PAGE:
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For many of us, the internet is a lifeline. Serving as a global marketplace, an information powerhouse, and a means of social connection, the digital world has the capability to act as a door to endless opportunities. Yet for the 285 million people around the globe who are visually impaired, the web can feel more like an exclusive space, full of barriers and fraught with frustrations.
But why should this matter to you? This blog aims to shed light on digital accessibility for people who are visually impaired. We’ll break down the issue from the ground up, offering valuable insights into the lives of visually impaired web users, the business case for accessibility, and actionable steps to create a more inclusive digital space.
What is visual impairment?
Visual impairment is a term used to describe a range of vision-related conditions that impact an individual’s ability to see clearly and navigate the world.
Globally, an estimated 2.2 billion individuals live with some form of vision impairment, illustrating the need for web accessibility to ensure that the digital world is inclusive, equitable, and available to everyone, regardless of their physical capabilities.
The term ‘visual impairment’ is not a one-size-fits-all label; it encompasses everything, from low vision, mild vision loss to complete blindness. Some people may struggle with color differentiation (color blindness), while others may face challenges with depth perception or peripheral vision.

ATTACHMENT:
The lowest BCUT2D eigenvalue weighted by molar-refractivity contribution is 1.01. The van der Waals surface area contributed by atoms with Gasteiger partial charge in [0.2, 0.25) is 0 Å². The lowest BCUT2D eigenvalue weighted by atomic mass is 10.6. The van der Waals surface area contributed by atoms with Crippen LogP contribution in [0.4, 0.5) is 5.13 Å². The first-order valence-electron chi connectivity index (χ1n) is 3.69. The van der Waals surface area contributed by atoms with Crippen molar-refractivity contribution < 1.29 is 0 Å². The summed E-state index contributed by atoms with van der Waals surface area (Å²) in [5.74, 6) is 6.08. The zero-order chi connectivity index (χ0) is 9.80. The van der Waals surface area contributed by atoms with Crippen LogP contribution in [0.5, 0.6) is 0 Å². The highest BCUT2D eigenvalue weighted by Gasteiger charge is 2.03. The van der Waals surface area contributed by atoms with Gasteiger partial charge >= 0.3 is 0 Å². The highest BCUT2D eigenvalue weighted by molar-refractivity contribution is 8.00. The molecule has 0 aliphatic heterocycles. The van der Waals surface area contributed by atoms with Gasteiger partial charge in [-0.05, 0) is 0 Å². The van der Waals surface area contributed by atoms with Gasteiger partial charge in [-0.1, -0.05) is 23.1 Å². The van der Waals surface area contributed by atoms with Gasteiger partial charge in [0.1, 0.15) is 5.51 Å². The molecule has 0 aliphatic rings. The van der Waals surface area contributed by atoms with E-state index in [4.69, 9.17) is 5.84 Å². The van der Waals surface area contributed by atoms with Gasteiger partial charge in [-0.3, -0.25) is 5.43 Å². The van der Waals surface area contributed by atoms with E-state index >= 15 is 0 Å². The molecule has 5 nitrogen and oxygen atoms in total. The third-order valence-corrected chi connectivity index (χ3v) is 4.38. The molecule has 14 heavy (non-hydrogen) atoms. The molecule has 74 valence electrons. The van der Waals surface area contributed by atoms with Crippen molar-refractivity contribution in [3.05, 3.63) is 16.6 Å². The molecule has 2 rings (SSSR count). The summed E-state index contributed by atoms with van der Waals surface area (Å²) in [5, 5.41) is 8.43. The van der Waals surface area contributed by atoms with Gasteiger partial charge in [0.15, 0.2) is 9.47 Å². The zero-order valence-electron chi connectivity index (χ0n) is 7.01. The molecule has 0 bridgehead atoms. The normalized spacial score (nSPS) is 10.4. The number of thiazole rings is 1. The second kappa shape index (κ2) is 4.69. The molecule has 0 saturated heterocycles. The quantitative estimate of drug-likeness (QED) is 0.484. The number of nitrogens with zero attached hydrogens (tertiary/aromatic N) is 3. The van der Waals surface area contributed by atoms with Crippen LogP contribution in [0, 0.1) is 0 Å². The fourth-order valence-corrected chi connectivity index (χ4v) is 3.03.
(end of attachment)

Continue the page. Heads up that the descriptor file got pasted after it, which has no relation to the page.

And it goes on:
Visual impairments can also be congenital, meaning present at birth, or acquired due to aging, disease, or injury. The severity and type of vision impairment will determine what kinds of assistive technologies and accommodations can be most helpful.
The spectrum of sight: understanding visual impairment
To successfully design accessible websites, we must first step understand the spectrum of visual impairments. Here are some examples of visual impairments:
1. Blindness: Complete or nearly complete loss of vision.
2. Low Vision: Limited sight that can’t be fully corrected with lenses.
3. Color Blindness: Difficulty in distinguishing between specific colors.
4. Glaucoma: Affects peripheral vision, potentially leading to blindness.
5. Diabetic Retinopathy: Diabetes-related, often causing fluctuating or blurred vision.
6. Macular Degeneration: Age-related, impacts central vision.
7. Retinitis Pigmentosa: Affects night and peripheral vision.
8. Cataracts: Causes clouded, blurred, or dim vision.
9. Astigmatism: Causes blurred or distorted vision at all distances.
10 Photophobia: Light sensitivity often coupled with other visual impairments.